• Slide 13
  • Doppler Shift for Light
  • Slide 14
  • Doppler and Line of Sight We are only sensitive to motion between source and observer ALONG the line of sight.
  • Slide 15
  • Interference and the Superposition Principle Suppose two waves pass through the same medium. What happens? Wave interference is the phenomenon which occurs when two or more waves meet while traveling along the same medium. The superposition principle tells us how waves interact. The principle of superposition is sometimes stated as follows: When two waves interfere, the resulting displacement of the medium at any location is the algebraic sum of the displacements of the individual waves at that same location. Algebraic sum of two waves
  • Slide 16
  • Constructive Interference Constructive interference is a type of interference which occurs at any location along the medium where the two interfering waves have a displacement in the same direction. The resulting displacement is greater than the displacement of the two interfering pulses alone.
  • Slide 17
  • Wave Addition
  • Slide 18
  • Destructive Interference Destructive interference is a type of interference which occurs at any location along the medium where the two interfering waves have a displacement in the opposite direction. The resulting displacement is less than the displacement of the two interfering pulses alone.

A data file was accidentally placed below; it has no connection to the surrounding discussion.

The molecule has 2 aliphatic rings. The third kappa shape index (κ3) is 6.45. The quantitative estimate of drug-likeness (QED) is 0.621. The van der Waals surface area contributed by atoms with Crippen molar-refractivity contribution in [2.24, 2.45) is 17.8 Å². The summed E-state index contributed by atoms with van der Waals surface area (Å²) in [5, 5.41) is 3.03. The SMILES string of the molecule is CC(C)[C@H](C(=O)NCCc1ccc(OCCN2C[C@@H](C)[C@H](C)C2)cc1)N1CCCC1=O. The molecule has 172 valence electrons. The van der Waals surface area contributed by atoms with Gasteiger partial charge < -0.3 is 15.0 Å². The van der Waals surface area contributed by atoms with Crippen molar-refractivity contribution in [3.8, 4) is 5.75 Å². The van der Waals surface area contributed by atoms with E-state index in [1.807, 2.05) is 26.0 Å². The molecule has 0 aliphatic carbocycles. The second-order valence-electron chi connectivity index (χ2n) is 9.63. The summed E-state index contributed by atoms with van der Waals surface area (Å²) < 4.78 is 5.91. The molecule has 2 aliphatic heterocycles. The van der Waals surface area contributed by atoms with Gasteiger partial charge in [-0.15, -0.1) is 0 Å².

• Slide 19
  • Wave Subtraction
  • Slide 20
  • Two Opposite Waves When the two opposite waves arrive at the same location, they cancel, destructively.
  • Slide 21
  • Interference Water waves from two oscillating sources Computer Simulation Ripple Tank
  • Slide 22
  • Boundary Behavior of Waves The behavior of a wave when it reaches the end of its medium is called the waves boundary behavior. When one medium ends and another begins, that is called a boundary. One type of boundary that a wave may encounter is that it may be attached to a fixed end. The reflected pulse has the same speed, wavelength, and amplitude as the incident pulse.
  • Slide 23
  • Standing Waves When a reflected wave interferes with an incident wave, a standing wave can form. Nodes are points of no motion Anti-nodes are points of maximum motion
  • Slide 24
  • Harmonics There are a variety of patterns by which the guitar string could naturally vibrate; each pattern is associated with one of the natural frequencies of the guitar strings.
  • Slide 25
  • Sources Conceptual Physics by Paul Hewitt www.physicsclassroom.com pls.atu.edu/physci/physics/people/robertson/ courses/phsc1013/PHSC1013-Waves.ppt Waves and Vibrations -Physics: Mr. Maloney